I have never had a green thumb. Sometimes I wonder if I have this weird subconscious urge to neglect my plants just to see if I can bring them back to life again. In general, I'm not good at any kind of detailed upkeep. So this year, when I planted my first garden in a while, I figured I'd just put the seeds in the ground, water them a bit, and see what happened. No $64 tomatoes for me. My hopes weren't too high since I live in a cool, foggy place, and sometimes tomatoes never even turn red here. It turns out I had both success and failure. Here are the results of my harvest:
- Eight beautiful, delicious green beans
- Bok choy that matured while we were out of town (the lizard ate the sad remainders)
- Just a little bit of lettuce that provided for a couple of salads
- No sweet peas (the plants all died from some kind of pest)
- Four small, precious pumpkins
And tomatoes! I have three cherry tomato plants that were volunteers from last year's rotted fruit (from a small garden my husband had planted but that had not produced much). These volunteers have been quite productive and completely resistant to all pests and disease. In fact, I am still getting cherry tomatoes even though it's December. I've also gotten a fair number of full-sized tomatoes (they're called Mountain Time--or something like that). At first, they were getting weird spots and had problems, but as the weather cooled, I think the disease or pest was killed off even as the plant kept living and bearing fruit. Therefore, I'm still getting full-sized tomatoes. In December!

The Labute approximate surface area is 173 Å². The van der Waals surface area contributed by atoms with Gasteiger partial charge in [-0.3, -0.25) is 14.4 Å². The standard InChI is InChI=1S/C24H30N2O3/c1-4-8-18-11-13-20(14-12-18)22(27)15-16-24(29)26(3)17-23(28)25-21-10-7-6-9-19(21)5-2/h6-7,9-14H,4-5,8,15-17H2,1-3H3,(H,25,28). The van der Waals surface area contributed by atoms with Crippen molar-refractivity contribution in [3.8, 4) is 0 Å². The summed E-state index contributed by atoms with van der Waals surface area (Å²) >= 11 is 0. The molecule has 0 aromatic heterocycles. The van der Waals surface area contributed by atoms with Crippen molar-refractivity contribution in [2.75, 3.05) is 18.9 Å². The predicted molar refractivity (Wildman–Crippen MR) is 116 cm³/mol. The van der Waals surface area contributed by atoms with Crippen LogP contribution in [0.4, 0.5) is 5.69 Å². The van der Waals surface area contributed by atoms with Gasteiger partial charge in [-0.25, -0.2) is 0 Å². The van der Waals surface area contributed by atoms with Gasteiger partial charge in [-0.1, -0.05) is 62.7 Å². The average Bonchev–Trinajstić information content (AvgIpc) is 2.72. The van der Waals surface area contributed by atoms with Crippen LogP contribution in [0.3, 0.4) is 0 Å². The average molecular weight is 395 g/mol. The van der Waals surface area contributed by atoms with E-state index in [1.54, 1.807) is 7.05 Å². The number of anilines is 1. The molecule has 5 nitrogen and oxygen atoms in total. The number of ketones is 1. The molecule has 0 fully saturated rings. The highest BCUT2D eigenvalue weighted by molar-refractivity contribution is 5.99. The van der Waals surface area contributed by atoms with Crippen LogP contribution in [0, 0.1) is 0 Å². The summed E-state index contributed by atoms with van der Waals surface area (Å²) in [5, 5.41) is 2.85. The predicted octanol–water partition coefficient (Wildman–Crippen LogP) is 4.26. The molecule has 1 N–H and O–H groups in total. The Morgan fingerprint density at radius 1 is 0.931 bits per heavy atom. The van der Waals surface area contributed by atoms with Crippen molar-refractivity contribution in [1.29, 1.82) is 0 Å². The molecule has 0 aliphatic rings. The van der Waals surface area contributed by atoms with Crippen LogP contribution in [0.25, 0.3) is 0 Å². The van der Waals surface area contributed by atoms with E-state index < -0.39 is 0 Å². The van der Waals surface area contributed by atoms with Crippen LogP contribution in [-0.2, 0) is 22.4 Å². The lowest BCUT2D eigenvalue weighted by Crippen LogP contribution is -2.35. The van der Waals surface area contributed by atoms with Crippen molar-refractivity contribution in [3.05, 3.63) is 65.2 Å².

In addition, we have harvested from two of my son's experiments. Experiment #1: He took a sprouting red potato and buried it next to the calalilies in the front yard. A few months later: Voila! Two beautiful, delicious red potatoes. Best potatoes I've ever eaten.
Experiment #2: He planted leeks. (So did I, but mine failed.) First he put them in a little critter keeper until they sprouted, and then he put them next to the garden in a reservoir planter. He planted them in July. This weekend, he harvested his leeks. There were only three, and they were small, but they smelled wonderful, and I used them to make potato leek soup. True, he didn't like the soup. But he was proud of those leeks. And I was proud of him.